Where are the Russians, Indians and Artemis planning to land "near the south pole" of the moon?

I note in the story carried on a competing website that

"The targeted landing site [of the Russian Luna 25] is near the Boguslawsky crater at approximately 70 degrees south latitude in the south polar region of the moon."

That does not seem like "near the south pole" to me. Is that lunar latitude correct for that crater? If so, is that close enough to the pole to expect water ice in shadowed areas that never see sunlight?

I got the impression that the Artemis landing areas would be much closer to the pole. There have been articles about how being at the pole could provide constant sunlight for solar cells, etc. instead of 2 weeks of darkness per month.

So, how do the landing sites for the Russian, Indian and Artemis projects compare?
 
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OK, I see that Artemis is interested in Malapert Crater Massif as a landing area. Its rim includes Malapert Mountain, which is potentially useful:

"The southwestern part of the rim forms part of a 5-km-high rise in the surface that has been unofficially designated Malapert Mountain. This ridge appears wider along a line running roughly east–west, although details of the back side are hidden by shadows. The peak of this ridge lies almost exactly along 0° longitude, and it has the unusual attribute of lying within sight of both the Earth and the crater Shackleton at the south pole."

The Malapert Crater lies between latitudes 78.8 and 84.3. The Shackleton Crater lies on the actual Lunar south pole.

"The peaks along the crater's rim are exposed to almost continual sunlight, while the interior is perpetually in shadow. The low-temperature interior of this crater functions as a cold trap that may capture and freeze volatiles shed during comet impacts on the Moon. Measurements by the Lunar Prospector spacecraft showed higher than normal amounts of hydrogen within the crater, which may indicate the presence of water ice. "

These sites are much closer to the lunar south pole than the Russian target area, and are along the lines of what I was expecting from the Russian and Indian landers.

Not sure why COLGeek included that link to the Indian program, since it did not contain the info to address my questions about landing target area or the potential for continuously shadowed areas and frozen water.
 

COLGeek

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OK, I see that Artemis is interested in Malapert Crater Massif as a landing area. Its rim includes Malapert Mountain, which is potentially useful:

"The southwestern part of the rim forms part of a 5-km-high rise in the surface that has been unofficially designated Malapert Mountain. This ridge appears wider along a line running roughly east–west, although details of the back side are hidden by shadows. The peak of this ridge lies almost exactly along 0° longitude, and it has the unusual attribute of lying within sight of both the Earth and the crater Shackleton at the south pole."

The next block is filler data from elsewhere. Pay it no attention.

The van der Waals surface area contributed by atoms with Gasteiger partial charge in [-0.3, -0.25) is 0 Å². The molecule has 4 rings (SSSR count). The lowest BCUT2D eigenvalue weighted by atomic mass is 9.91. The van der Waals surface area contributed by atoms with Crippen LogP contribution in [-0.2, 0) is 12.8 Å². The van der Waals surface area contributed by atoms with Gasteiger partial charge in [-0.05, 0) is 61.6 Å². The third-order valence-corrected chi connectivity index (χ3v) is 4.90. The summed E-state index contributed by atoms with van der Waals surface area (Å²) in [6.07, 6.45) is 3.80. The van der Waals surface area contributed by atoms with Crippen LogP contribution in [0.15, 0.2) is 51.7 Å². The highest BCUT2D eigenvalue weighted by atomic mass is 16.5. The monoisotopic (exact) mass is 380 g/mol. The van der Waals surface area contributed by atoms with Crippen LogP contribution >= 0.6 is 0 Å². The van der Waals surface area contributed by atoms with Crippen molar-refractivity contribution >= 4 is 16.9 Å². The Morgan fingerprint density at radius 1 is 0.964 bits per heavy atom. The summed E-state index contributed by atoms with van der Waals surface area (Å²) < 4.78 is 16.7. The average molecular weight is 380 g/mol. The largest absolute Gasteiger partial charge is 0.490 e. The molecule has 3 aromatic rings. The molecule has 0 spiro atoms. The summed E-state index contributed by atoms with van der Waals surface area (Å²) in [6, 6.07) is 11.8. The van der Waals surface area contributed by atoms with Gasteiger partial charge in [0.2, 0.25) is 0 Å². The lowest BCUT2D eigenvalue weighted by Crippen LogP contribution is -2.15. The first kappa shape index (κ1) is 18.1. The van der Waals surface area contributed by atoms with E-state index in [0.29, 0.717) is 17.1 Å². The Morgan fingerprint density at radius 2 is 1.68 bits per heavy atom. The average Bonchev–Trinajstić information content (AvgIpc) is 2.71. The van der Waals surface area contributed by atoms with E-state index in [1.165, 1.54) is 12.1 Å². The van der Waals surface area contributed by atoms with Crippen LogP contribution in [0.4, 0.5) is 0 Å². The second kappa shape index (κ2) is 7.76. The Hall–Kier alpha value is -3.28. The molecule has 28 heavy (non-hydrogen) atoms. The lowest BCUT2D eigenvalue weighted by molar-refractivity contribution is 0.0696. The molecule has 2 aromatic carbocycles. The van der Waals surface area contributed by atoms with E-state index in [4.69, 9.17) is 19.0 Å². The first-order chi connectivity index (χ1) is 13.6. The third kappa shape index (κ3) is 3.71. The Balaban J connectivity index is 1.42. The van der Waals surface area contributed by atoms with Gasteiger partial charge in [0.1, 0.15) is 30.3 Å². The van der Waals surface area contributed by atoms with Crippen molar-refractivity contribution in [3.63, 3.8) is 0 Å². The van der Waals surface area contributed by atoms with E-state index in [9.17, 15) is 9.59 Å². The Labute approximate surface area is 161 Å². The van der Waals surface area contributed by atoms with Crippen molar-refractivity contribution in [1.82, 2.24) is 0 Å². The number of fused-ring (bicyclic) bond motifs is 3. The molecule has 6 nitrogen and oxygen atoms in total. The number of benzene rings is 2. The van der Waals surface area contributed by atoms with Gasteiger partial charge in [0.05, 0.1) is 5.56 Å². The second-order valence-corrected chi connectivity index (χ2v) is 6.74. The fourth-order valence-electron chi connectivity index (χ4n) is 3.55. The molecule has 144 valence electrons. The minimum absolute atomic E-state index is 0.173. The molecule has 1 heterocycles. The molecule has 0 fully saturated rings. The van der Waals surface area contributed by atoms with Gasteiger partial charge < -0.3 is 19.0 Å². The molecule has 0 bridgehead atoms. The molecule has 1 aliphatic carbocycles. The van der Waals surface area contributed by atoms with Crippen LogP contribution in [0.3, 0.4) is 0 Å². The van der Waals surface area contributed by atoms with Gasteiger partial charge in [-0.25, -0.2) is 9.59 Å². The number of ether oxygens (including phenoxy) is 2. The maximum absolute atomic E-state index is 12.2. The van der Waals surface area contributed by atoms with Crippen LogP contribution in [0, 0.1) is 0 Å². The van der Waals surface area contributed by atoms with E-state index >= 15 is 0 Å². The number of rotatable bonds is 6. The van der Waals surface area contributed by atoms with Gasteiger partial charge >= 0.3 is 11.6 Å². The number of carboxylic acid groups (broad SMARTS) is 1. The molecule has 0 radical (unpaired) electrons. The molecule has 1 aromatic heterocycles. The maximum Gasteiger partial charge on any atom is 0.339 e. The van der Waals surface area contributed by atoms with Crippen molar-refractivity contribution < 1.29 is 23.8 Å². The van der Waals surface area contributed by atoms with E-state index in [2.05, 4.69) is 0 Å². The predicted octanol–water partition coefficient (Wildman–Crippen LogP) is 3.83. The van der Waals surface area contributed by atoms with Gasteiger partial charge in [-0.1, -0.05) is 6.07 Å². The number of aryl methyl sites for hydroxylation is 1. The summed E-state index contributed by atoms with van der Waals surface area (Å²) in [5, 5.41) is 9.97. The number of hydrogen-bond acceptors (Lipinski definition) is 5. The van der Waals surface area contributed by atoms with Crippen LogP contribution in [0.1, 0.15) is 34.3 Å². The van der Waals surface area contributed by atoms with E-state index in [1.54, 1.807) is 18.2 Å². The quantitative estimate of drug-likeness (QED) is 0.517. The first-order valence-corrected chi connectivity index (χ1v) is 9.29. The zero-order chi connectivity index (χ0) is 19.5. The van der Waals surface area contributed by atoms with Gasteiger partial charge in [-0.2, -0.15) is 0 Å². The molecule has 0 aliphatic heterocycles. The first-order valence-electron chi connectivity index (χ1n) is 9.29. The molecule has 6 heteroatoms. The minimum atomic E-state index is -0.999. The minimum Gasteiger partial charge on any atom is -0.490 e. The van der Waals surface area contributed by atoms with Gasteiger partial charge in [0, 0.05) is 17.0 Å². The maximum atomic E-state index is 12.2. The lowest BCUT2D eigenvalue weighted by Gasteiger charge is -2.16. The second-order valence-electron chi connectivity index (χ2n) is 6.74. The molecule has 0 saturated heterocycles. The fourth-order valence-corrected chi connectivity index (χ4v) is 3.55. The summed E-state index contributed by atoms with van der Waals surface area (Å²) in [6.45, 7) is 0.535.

The Malapert Crater lies between latitudes 78.8 and 84.3. The Shackleton Crater lies on the actual Lunar south pole.

"The peaks along the crater's rim are exposed to almost continual sunlight, while the interior is perpetually in shadow. The low-temperature interior of this crater functions as a cold trap that may capture and freeze volatiles shed during comet impacts on the Moon. Measurements by the Lunar Prospector spacecraft showed higher than normal amounts of hydrogen within the crater, which may indicate the presence of water ice. "

These sites are much closer to the lunar south pole than the Russian target area, and are along the lines of what I was expecting from the Russian and Indian landers.

Not sure why COLGeek included that link to the Indian program, since it did not contain the info to address my questions about landing target area or the potential for continuously shadowed areas and frozen water.
Investigating sources in wiki can lead to answers: Landing site : 69.367621 S, 32.348126 E

 
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Thanks COLGeek.

I could have tracked it down myself, but I was hoping somebody else had already done the work. Sticking the target site at the bottom of the graphic for "Major Specifications of the Lander", without any discussion of what the surface is like there, seems to be exceptionally coy for an article about landing on the Moon to see if there is water in perpetual shadows.

Anyway, the Indian probe target latitude is only 69.4 degrees, so even a little less "south" than the Russian's target. I am wondering why Russia and India are looking substantially farther north than the Artemis project. Easier, maybe? Picking an exact set-down point with the sunlight at a very low angle must be non-trivial.

I would expect that one of the first tasks for establishing a "base" on the Moon will be to put in some sort of radio beacon system to guide future incoming craft to a good landing place, maybe even one that has some preparation.

And, I wonder about the effects of repeated lift-offs in the vicinity of installed scientific instruments and any sort of habitat. Stirring up the dust would probably make a real mess in the immediate vicinity. Yes, there is no air for the dust to be suspended to float very far - a grain of dust should behave about the same as a rock thrown up by the rocket exhaust. But, I remember some discussions about electrostatic suspension of lunar dust by solar radiation and how that makes a dust current across the sunlight terminator, so I am wondering how the dust is really going to behave on a lunar "spaceport".
 

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